If your relationship with your significant other is one of pure, unadulterated bliss, read no further.
You have permission to take your love by the hand and skip off into the sunset, singing doo-wop duets and making each other flower necklaces.
For the rest of us, there’s hope.
The 1992 hit book by John Gray, “Men Are From Mars, Women Are From Venus,” has been helping weary couples make sense of each other ever since, but those who can’t even get their significant other to argue fairly, let alone read a book on relationships, might try the live stage show at the Joy Theater on Friday, May 29.
“Men Are From Mars, Women Are From Venus Live!” marries relationship advice from the best-seller with comedy.
The one-man show features New York comedian and actor John Frusciante, who admitted that he, like many husbands, was skeptical of the book back when his wife asked him to read it.
“As a man, at first you’re kind of like, ‘Wait a minute, what is this? What’s going on?’ As you read the material you start to see it’s all very universal. This is exactly what I do. This is exactly what I’m like. This is exactly what my wife is like,” he said.
Video clips of “Men Are From Mars” author Gray are mixed with Frusciante’s familiar-sounding examples from his own marriage.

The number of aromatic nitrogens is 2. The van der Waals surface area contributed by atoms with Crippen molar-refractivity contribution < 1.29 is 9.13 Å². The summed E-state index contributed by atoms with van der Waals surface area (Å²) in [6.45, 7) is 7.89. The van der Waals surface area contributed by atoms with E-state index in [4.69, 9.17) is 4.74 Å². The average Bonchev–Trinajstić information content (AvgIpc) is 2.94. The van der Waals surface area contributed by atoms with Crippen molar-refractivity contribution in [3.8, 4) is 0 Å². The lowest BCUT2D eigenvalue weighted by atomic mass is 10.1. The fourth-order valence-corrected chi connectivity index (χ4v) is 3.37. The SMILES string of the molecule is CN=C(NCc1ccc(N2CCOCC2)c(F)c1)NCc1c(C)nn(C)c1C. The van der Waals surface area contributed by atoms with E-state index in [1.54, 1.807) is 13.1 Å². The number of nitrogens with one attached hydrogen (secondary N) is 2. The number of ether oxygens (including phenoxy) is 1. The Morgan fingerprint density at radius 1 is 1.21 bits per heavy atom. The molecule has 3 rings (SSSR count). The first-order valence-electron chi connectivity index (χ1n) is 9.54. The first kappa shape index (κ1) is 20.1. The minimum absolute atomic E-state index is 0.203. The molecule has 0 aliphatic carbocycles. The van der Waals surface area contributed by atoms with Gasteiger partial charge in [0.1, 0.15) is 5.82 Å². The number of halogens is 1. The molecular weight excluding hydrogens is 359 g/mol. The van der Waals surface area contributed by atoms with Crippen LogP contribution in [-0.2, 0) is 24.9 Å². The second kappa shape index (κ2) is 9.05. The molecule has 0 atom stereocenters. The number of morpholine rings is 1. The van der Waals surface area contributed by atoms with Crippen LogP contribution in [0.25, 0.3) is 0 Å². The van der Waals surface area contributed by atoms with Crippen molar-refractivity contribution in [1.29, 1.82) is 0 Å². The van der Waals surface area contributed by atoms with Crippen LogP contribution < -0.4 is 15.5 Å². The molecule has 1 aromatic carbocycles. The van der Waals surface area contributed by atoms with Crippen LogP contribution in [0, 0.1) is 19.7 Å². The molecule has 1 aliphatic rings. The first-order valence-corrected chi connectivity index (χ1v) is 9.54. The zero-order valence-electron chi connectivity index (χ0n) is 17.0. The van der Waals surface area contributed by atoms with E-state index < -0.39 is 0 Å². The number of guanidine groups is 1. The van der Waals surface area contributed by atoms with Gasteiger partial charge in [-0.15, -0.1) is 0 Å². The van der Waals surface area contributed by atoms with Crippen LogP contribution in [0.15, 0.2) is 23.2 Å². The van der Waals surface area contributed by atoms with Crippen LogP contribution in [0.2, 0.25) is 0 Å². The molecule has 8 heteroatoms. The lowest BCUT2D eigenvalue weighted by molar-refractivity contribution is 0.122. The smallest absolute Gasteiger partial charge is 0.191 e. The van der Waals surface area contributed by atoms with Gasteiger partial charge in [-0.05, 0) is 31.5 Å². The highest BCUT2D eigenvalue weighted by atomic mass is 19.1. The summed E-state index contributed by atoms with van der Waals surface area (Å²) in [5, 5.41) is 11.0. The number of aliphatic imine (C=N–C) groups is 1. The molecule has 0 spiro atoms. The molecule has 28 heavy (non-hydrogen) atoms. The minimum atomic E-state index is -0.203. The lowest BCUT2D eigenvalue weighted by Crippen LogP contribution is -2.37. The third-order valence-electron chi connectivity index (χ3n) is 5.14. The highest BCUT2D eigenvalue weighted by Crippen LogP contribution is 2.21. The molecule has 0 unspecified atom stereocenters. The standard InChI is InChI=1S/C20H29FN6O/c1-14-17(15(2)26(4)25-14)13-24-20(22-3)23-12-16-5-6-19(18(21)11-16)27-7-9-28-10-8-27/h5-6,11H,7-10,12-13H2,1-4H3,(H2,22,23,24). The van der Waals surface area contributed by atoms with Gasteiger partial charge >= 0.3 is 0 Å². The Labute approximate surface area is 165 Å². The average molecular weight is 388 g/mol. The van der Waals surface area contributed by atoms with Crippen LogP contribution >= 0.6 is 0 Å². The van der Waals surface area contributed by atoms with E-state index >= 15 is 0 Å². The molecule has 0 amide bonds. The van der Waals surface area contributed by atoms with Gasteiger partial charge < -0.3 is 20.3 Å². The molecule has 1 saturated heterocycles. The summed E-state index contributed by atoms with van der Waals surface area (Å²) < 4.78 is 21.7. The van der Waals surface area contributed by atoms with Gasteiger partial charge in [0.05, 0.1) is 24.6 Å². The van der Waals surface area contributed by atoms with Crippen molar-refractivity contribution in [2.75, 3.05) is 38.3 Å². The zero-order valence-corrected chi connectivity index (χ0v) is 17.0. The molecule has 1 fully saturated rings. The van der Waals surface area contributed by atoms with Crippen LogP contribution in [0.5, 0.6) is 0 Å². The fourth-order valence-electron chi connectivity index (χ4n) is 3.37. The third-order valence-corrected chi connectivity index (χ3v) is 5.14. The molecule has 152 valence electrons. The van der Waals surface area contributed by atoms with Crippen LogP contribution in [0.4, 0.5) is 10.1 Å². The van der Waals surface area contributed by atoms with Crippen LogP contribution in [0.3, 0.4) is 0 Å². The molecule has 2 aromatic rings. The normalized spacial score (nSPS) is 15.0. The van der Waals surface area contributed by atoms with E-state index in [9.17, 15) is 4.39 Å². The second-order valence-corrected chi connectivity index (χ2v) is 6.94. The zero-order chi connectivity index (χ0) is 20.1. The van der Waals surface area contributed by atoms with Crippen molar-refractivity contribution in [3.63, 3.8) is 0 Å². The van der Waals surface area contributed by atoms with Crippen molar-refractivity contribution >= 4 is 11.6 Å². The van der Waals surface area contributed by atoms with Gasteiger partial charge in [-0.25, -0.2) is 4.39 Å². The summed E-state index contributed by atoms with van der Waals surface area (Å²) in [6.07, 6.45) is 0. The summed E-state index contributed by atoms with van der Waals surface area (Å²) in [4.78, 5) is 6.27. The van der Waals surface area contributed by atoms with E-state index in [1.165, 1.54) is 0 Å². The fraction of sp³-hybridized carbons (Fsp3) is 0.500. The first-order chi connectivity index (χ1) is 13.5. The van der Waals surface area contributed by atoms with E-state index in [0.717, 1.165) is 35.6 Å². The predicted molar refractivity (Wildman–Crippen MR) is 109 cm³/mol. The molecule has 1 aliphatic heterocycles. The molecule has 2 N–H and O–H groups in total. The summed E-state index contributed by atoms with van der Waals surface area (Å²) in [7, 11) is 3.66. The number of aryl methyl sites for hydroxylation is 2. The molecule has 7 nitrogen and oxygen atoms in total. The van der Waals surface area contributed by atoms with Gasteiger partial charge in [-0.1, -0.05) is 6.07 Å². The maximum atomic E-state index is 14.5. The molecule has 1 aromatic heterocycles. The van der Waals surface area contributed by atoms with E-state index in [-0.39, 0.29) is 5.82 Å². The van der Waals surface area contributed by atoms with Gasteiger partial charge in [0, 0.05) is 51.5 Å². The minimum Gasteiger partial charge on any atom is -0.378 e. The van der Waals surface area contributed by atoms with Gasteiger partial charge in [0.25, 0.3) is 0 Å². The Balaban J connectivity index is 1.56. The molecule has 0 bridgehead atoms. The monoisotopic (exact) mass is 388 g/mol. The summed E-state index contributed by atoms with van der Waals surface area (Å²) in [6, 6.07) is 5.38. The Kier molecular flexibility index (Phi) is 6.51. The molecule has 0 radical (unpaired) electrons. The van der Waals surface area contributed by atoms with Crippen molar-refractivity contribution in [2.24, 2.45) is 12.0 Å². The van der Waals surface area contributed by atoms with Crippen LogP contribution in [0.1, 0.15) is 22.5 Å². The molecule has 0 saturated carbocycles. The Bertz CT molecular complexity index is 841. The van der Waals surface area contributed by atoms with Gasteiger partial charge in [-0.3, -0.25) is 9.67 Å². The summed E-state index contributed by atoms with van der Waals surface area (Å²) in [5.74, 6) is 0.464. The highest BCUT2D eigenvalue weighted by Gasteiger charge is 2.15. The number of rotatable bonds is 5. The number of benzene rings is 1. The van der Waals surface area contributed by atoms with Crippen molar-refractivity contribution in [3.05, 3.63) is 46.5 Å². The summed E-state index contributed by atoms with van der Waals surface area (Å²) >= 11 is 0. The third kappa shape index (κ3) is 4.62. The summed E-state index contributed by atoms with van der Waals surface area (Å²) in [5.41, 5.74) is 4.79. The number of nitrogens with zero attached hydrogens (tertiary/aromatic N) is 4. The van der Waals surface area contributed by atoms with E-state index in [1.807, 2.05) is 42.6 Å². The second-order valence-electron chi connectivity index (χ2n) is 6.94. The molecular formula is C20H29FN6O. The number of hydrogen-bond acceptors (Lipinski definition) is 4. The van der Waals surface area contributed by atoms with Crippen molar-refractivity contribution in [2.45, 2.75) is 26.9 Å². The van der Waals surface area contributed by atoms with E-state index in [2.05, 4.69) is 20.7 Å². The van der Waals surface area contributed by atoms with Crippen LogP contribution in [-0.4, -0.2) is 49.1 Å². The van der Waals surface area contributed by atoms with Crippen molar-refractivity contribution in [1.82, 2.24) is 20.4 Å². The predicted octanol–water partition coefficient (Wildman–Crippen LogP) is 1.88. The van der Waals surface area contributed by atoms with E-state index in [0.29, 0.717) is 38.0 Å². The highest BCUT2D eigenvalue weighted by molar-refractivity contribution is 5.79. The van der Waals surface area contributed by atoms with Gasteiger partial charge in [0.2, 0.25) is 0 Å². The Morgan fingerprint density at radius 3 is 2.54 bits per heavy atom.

“In the show I talk about the differences in how my wife and I deal with ordinary household things like cooking,” he said. “She’s a very good cook and is able to multitask and do all these things at once while cooking pasta. Meanwhile, I’m only able to do one thing at once, which is start the hot water and just stare at it.”
Frusciante thinks that the age of social media makes it easier to connect with other people but not necessarily to communicate with them.
“My wife and I can be in the same room together, but we’re both looking at our laptops or phones,” he said.
“I think things like this show are a good opportunity for people to get out and have a shared experience where they watch, hopefully, themselves onstage.”
But the principles apply regardless of relationship status.
“There are a lot of husbands and wives, boyfriends and girlfriends, couples that come to the show and enjoy it,” the comedian said. “But I think that if somebody did want to understand a little more about the opposite sex or maybe even the way they are in relationships, the show would benefit them.”
Frusciante says that he can see couples growing closer over the course of the show, as they laugh at themselves and with each other.
It’s a lighter, more casual way to rekindle or re-examine a relationship, and for some of us hopeless romantics, it might be just the ticket.
“I think one of the great things about doing the show is watching couples in the audience go from just sitting next to each other, and at some point during the middle of the show they’re holding hands or have their arms around each other. By the end of the show, somebody’s head is on somebody’s shoulder and they’re pointing and laughing, ‘That’s you!’ ‘That’s me!’
“It’s not couples therapy, but it definitely uses theater and comedy to help couples understand each other better.”
“Men Are from Mars, Women Are from Venus Live” is at the Joy Theater on May 29 at 7 p.m.
More information about the show can be found at www.thejoytheater.com.